Helsinki Plant Tram is a participatory public art project by Wayward Plants, which incorporates two components; the Urban Plant Tram Action, and the Plant Tram Urban Garden to encourage a network of urban gardens within the city. Wayward Plants invited city residents to bring along plants and board the Urban Plant Tram as it circulated around the inner city route over a series of afternoons. All the donated plants collected on the tram created a temporary moving urban garden before being transported to the site of the Plant Tram Urban Garden. Whilst on the tram, the artists and participants identified possible spaces around the city suitable for growing edible gardens, mapping out the locations and publishing it on their website.
The second part of the project, Plant Tram Urban Garden, was included as part of the Everyday Discoveries exhibition at the World Design Capital Helsinki in Suvilahti. The donated plants were placed in to timber boxes and arranged into a structure representative of the tram tracks and the wooden roller coaster from the Linnanmäki Amusement Park, which opened in Helsinki for the 1952 Olympics. The garden consisted of 20 mobile planters made from recycled timber and an orchard. Stories and experiences from tram were documented and displayed alongside maps in a shipping container next to the garden.
Aesthetic/Visual: The artists aimed to transform a regular active city tram into a temporary urban garden network. The tram was filled with donated plants, transforming the space into an urban oasis. The visual aim of the Plant Tram Urban Garden at Suvilahti was to replicate the form of the wooden roller coaster found at the Linnanmäki Amusement Park, which opened in Helsinki for the 1952 Olympics and evoke the journey of the tram around the city.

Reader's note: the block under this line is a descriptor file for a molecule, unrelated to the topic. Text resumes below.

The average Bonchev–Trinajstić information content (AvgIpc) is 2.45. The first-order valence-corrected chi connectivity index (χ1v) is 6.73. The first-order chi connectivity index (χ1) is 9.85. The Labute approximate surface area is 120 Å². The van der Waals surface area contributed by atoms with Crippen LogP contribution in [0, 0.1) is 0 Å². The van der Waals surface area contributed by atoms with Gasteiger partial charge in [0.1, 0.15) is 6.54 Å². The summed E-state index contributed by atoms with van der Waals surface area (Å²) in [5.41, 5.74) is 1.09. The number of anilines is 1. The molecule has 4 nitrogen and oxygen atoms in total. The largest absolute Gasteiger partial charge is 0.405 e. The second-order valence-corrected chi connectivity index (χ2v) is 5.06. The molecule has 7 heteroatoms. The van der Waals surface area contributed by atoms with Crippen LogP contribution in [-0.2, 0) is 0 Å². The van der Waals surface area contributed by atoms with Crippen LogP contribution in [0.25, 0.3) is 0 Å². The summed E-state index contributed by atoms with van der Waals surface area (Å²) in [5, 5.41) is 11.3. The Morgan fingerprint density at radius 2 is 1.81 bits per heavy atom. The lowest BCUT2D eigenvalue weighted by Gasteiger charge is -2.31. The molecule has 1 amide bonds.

Community Development/Social Inclusion: To encourage the community to engage with their city and be inspired to create their own gardens on empty lots around the city and create a map of possible land for future gardens. They wanted to invite the public to contribute cuttings and plants from their own garden to create a sense of participation and ownership in greening the city. Wayward Plants organised a series of public programs which ran alongside the Everyday Discoveries exhibition. They worked alongside Dodo, a local activist organisation that implements community gardens across the city.
Climate Change Adaptation: The aim of the project was to lay infrastructure for a long-term adoption of urban gardening/farming within the city of Helsinki.
OUTCOMES & IMPACTS
Methods of Evaluation
No formal methods were used to evaluate the festival.
Audience Engagement: The online campaign and kiosk at Flow Festival worked well, encouraging participants to join in the Urban Tram Action. Over a one hour period on three consecutive days, passengers could purchase a ticket and embark the tram at different stations with their plants. All the plants collected over this time contributed to building the Plant Tram Urban Garden as part of the Everyday Discoveries exhibition.